the cases we want to consider, one at a time, independently of each other.
This structure is hidden in the case version. Two of the right-hand sides
are really the same (`fail`

), and the whole expression
tends to become more and more indented.

Here is how I would write clunky:

clunky env var1 var1 | Just val1 <- lookup env var1 , Just val2 <- lookup env var2 = val1 + val2 ...other equations for clunky...

The semantics should be clear enough. The qualifiers are matched in order.
For a `<-`

qualifier, which I call a pattern guard, the
right hand side is evaluated and matched against the pattern on the left.
If the match fails then the whole guard fails and the next equation is
tried. If it succeeds, then the appropriate binding takes place, and the
next qualifier is matched, in the augmented environment. Unlike list
comprehensions, however, the type of the expression to the right of the
`<-`

is the same as the type of the pattern to its
left. The bindings introduced by pattern guards scope over all the
remaining guard qualifiers, and over the right hand side of the equation.

Just as with list comprehensions, boolean expressions can be freely mixed with among the pattern guards. For example:

f x | [y] <- x , y > 3 , Just z <- h y = ...

Haskell's current guards therefore emerge as a special case, in which the qualifier list has just one element, a boolean expression.

The recursive do-notation (also known as mdo-notation) is implemented as described in "A recursive do for Haskell", Levent Erkok, John Launchbury", Haskell Workshop 2002, pages: 29-37. Pittsburgh, Pennsylvania.

The do-notation of Haskell does not allow *recursive bindings*,
that is, the variables bound in a do-expression are visible only in the textually following
code block. Compare this to a let-expression, where bound variables are visible in the entire binding
group. It turns out that several applications can benefit from recursive bindings in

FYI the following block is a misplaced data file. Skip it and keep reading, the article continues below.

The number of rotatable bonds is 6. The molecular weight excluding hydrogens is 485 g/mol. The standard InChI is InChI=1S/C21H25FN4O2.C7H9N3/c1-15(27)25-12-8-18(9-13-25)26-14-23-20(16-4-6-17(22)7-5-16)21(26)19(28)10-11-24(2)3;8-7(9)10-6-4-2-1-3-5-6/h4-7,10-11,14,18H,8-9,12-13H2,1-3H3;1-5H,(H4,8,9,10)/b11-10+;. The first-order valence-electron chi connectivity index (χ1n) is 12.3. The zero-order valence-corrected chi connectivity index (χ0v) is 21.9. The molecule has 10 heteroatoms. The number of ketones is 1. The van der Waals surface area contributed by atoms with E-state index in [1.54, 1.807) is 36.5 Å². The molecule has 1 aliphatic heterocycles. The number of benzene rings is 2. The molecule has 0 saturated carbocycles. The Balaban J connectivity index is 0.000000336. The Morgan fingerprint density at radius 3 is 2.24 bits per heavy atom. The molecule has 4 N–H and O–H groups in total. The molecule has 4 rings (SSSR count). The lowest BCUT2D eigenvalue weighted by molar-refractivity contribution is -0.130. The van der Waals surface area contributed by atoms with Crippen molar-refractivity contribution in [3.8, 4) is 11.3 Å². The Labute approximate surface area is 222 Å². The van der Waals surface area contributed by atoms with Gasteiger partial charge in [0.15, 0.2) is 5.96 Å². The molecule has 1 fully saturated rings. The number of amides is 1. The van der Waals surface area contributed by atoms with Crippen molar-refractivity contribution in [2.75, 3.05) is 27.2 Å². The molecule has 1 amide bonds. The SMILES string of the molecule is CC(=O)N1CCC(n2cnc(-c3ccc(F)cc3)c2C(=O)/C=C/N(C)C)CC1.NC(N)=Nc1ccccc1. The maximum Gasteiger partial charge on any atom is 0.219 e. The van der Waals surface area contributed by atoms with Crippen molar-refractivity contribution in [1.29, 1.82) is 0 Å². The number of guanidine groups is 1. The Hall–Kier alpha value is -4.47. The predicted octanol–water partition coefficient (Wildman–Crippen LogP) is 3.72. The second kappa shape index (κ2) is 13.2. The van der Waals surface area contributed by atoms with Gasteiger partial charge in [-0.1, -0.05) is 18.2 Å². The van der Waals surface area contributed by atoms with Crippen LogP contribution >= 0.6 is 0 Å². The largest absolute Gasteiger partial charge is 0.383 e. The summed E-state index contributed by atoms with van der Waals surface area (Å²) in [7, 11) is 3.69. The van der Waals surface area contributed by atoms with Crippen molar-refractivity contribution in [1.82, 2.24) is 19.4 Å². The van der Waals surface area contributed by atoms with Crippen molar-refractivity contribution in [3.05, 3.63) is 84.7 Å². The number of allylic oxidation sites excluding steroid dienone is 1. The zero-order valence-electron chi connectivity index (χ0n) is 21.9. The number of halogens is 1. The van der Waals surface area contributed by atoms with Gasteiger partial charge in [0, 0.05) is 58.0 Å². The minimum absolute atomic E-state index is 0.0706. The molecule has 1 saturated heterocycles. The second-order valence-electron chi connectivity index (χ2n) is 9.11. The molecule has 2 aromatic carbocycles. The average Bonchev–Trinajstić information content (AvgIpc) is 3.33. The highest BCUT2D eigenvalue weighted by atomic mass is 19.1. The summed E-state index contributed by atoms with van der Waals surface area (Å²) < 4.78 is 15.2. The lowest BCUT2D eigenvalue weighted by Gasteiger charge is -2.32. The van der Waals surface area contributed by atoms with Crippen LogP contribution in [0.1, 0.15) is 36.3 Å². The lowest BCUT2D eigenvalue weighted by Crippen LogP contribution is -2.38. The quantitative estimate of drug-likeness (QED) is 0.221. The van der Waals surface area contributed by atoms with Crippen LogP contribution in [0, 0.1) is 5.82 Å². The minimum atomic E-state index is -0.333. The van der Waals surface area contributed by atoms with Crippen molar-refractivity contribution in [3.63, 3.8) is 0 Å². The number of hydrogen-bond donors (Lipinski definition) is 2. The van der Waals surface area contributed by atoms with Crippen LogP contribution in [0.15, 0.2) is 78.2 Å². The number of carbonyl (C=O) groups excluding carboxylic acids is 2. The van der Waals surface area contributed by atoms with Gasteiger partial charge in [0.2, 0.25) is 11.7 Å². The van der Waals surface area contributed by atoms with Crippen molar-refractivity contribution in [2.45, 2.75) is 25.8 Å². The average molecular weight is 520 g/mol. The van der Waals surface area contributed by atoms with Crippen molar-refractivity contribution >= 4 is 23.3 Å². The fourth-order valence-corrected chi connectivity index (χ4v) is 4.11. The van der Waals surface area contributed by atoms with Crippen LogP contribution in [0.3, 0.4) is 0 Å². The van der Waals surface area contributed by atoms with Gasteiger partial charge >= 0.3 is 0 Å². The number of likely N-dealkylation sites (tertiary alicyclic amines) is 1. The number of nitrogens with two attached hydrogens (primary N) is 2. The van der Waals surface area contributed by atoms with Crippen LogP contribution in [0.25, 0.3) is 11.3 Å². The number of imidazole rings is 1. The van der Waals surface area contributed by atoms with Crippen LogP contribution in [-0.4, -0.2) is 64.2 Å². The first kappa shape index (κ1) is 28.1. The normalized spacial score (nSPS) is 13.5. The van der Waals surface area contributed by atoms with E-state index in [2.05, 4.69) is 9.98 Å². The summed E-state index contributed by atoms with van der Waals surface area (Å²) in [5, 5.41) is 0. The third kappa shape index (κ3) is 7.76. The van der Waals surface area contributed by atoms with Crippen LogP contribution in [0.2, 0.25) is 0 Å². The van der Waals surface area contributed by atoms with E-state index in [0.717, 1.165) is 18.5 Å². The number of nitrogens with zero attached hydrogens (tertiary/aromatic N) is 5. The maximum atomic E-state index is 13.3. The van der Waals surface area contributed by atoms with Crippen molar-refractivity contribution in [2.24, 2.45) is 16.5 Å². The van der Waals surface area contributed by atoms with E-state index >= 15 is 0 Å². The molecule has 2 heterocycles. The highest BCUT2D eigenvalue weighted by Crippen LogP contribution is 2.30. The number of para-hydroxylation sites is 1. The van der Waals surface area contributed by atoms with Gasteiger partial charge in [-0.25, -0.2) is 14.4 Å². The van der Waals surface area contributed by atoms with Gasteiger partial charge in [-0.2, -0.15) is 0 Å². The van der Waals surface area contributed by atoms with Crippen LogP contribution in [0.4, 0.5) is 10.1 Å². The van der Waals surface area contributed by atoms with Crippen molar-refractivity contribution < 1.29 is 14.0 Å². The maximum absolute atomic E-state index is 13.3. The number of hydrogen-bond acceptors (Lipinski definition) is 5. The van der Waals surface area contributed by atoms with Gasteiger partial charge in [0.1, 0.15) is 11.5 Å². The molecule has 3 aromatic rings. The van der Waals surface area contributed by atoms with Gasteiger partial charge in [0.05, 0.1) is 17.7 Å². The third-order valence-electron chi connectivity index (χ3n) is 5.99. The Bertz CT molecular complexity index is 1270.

the do-notation, and this extension provides the necessary syntactic support.

Here is a simple (yet contrived) example:

import Control.Monad.Fix justOnes = mdo xs <- Just (1:xs) return xs

As you can guess `justOnes`

will evaluate to `Just [1,1,1,...`

.

The Control.Monad.Fix library introduces the `MonadFix`

class. It's definition is:

class Monad m => MonadFix m where mfix :: (a -> m a) -> m a

The function `mfix`

dictates how the required recursion operation should be performed. If recursive bindings are required for a monad,
then that monad must be declared an instance of the `MonadFix`

class.
For details, see the above mentioned reference.

The following instances of `MonadFix`

are automatically provided: List, Maybe, IO.
Furthermore, the Control.Monad.ST and Control.Monad.ST.Lazy modules provide the instances of the MonadFix class
for Haskell's internal state monad (strict and lazy, respectively).

There are three important points in using the recursive-do notation:

The recursive version of the do-notation uses the keyword

`mdo`

(rather than`do`

).You should

`import Control.Monad.Fix`

. (Note: Strictly speaking, this import is required only when you need to refer to the name`MonadFix`

in your program, but the import is always safe, and the programmers are encouraged to always import this module when using the mdo-notation.)As with other extensions, ghc should be given the flag

`-fglasgow-exts`